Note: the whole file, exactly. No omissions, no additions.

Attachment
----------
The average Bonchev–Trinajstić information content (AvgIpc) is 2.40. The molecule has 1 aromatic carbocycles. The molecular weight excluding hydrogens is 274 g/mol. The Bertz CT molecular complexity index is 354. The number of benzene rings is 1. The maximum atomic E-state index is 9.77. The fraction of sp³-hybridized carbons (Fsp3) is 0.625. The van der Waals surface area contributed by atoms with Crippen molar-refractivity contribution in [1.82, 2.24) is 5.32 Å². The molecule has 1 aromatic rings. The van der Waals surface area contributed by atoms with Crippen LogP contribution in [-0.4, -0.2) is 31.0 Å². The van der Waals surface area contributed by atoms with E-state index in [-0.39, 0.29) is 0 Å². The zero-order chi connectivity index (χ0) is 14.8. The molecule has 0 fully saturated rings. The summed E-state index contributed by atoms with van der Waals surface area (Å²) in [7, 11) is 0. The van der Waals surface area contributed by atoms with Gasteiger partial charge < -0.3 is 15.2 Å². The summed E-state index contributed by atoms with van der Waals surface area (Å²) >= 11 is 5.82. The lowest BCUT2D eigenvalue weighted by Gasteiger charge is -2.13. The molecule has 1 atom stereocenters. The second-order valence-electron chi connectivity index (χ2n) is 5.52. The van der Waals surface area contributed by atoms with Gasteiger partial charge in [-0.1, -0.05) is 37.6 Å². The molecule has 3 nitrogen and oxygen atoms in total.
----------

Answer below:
The average Bonchev–Trinajstić information content (AvgIpc) is 2.40. The molecule has 1 aromatic carbocycles. The molecular weight excluding hydrogens is 274 g/mol. The Bertz CT molecular complexity index is 354. The number of benzene rings is 1. The maximum atomic E-state index is 9.77. The fraction of sp³-hybridized carbons (Fsp3) is 0.625. The van der Waals surface area contributed by atoms with Crippen molar-refractivity contribution in [1.82, 2.24) is 5.32 Å². The molecule has 1 aromatic rings. The van der Waals surface area contributed by atoms with Crippen LogP contribution in [-0.4, -0.2) is 31.0 Å². The van der Waals surface area contributed by atoms with E-state index in [-0.39, 0.29) is 0 Å². The zero-order chi connectivity index (χ0) is 14.8. The molecule has 0 fully saturated rings. The summed E-state index contributed by atoms with van der Waals surface area (Å²) in [7, 11) is 0. The van der Waals surface area contributed by atoms with Gasteiger partial charge < -0.3 is 15.2 Å². The summed E-state index contributed by atoms with van der Waals surface area (Å²) >= 11 is 5.82. The lowest BCUT2D eigenvalue weighted by Gasteiger charge is -2.13. The molecule has 1 atom stereocenters. The second-order valence-electron chi connectivity index (χ2n) is 5.52. The van der Waals surface area contributed by atoms with Gasteiger partial charge in [-0.1, -0.05) is 37.6 Å². The molecule has 3 nitrogen and oxygen atoms in total.